Of this list, 4 of the named are currently nuclear powers. No European nation is included on this list nor is Russia. However, Israel, Iraq, Iran, India, Pakistan, and the U.S. are all on this list - some of the nations of the world who are most likely to be involved in military conflict. The others, for the most part, are tiny nations, or small island principalities.

About the Geneva Conventions

As stated in the Additional Protocols of 1979, Article 2. Definitions:

"First Convention", "Second Convention", "Third Convention" and "Fourth Convention" mean, respectively:

1) The Geneva Convention for the Amelioration of the Condition of the Wounded and Sick in Armed Forces in the Field (Aug. 12, 1949);

2) The Geneva Convention for the Amelioration of the Condition of Wounded, Sick and Shipwrecked Members of Armed Forces at Sea (Aug. 12, 1949);

3) The Geneva Convention relative to the Treatment of Prisoners of War (Aug. 12,1949);

4) The Geneva Convention relative to the Protection of Civilian Persons in Time of War (Aug. 12, 1949);

Additional Protocols to the Geneva Conventions of Aug. 12, 1949.

"The Conventions" means the four Geneva Conventions of 12 August 1949 for the protection of war victims.

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"J'accuse: War Crimes in Iraq." (Nov. 4, 2004)

"Geneva Conventions protect wounded in war." (Nov. 16, 2004)

"The Geneva Convention is out the window." (Nov. 13, 2004)

"Wisconsin students learning rules of war." May 14, 2003.

"We want them to have a global awareness and a sense of humanity." (The western Weisconsin students are the first in the United States to participate in learning humanitarian law through the pilot implementation project coordinated by UW-River Falls.)

The Fourth Convention and the Additional Protocols

Fourth Convention related to the protection of civilians:

Art. 18. Civilian hospitals organized to give care to the wounded and sick, the infirm and maternity cases, may in no circumstances be the object of attack but shall at all times be respected and protected by the Parties to the conflict.

Art. 19. The protection to which civilian hospitals are entitled shall not cease unless they are used to commit, outside their humanitarian duties, acts harmful to the enemy. Protection may, however, cease only after due warning has been given, naming, in all appropriate cases, a reasonable time limit and after such warning has remained unheeded.

Art. 21. Convoys of vehicles or hospital trains on land or specially provided vessels on sea, conveying wounded and sick civilians, the infirm and maternity cases, shall be respected and protected in the same manner as the hospitals provided for in Article 18, and shall be marked, with the consent of the State, by the display of the distinctive emblem provided for in Article 38 of the Geneva Convention for the Amelioration of the Condition of the Wounded and Sick in Armed Forces in the Field of 12 August 1949.

Art. 23. Each High Contracting Party shall allow the free passage of all consignments of medical and hospital stores and objects necessary for religious worship intended only for civilians of another High Contracting Party, even if the latter is its adversary. It shall likewise permit the free passage of all consignments of essential foodstuffs, clothing and tonics intended for children under fifteen, expectant mothers and maternity cases.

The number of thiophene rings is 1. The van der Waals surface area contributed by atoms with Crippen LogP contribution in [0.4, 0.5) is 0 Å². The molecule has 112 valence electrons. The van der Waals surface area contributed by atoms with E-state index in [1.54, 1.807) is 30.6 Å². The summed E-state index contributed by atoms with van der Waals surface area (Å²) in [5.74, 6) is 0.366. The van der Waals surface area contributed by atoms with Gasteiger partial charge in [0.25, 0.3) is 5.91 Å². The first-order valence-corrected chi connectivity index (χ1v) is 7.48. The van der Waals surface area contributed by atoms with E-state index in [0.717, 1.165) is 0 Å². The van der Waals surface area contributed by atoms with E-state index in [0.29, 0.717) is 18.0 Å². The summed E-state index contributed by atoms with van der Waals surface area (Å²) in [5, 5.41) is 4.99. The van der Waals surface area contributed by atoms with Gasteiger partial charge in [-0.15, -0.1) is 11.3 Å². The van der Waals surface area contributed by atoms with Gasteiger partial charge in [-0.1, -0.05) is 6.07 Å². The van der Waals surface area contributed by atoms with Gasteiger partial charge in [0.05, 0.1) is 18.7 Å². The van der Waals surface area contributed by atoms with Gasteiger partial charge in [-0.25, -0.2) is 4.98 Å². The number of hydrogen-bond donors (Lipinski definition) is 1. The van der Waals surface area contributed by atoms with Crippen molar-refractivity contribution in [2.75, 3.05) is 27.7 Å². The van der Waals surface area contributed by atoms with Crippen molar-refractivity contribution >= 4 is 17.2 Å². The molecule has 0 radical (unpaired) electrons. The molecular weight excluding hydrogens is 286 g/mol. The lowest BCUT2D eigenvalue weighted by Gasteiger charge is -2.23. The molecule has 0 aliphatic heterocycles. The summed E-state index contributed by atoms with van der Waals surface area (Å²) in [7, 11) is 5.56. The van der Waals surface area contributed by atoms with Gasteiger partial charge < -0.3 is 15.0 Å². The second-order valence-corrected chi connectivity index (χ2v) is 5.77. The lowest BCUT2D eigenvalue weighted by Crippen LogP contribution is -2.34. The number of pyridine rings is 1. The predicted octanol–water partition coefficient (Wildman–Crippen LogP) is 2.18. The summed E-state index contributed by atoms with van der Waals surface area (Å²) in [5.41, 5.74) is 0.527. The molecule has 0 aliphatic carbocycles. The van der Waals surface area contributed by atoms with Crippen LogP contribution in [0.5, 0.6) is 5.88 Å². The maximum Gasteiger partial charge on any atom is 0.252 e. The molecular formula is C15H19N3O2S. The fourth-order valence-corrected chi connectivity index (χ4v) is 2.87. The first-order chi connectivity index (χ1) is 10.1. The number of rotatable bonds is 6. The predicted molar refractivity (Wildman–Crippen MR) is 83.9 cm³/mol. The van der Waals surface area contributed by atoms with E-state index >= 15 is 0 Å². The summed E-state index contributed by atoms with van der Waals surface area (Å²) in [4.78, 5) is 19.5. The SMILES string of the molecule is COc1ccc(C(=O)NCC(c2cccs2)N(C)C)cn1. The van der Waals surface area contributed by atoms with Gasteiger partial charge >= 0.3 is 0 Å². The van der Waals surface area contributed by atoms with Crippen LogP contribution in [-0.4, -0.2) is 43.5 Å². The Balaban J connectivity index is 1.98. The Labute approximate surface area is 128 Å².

Additional Protocols to the Geneva Conventions (1977):

Article 50. The presence within the civilian population of individuals who do not come within the definition of civilians does not deprive the population of its civilian character.

Article 51. Indiscriminate attacks are... those which employ a method or means of combat the effects of which cannot be limited as required by this Protocol; and consequently, in each such case, are of a nature to strike military objectives and civilians or civilian objects without distinction.

Article 54. It is prohibited to attack, destroy, remove or render useless objects indispensable to the survival of the civilian population, such as foodstuffs, agricultural areas for the production of foodstuffs, crops, livestock, drinking water installations and supplies and irrigation works, for the specific purpose of denying them for their sustenance value to the civilian population or to the adverse Party, whatever the motive, whether in order to starve out civilians, to cause them to move away, or for any other motive.

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     We are living at a time when the protection of the law is of utmost importance, both nationally and internationally, and when abrogation or dismissal of the law is an all-too-present temptation, based on circumstances which 'seem' to justify it. When the laws that free men live by are in danger, then not only democracy is in danger. Life is in danger. At this time, when the nuclear capacity of certain nations and the virulent hatred of some groups toward others are present to such a degree that they can cause grave harm at a moment's notice, it is all the more important that we hold fast to the principles that we have chosen to live by - principles that can move both a nation and a planet toward a new vision of hope, rather than toward a path of destruction.

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The purpose of Light Omega is to bring us all into greater planetary consciousness with awareness of the suffering of others and with a willingness to remain awake to the challenges, dangers, and possibilities we face today.

     Julie Redstone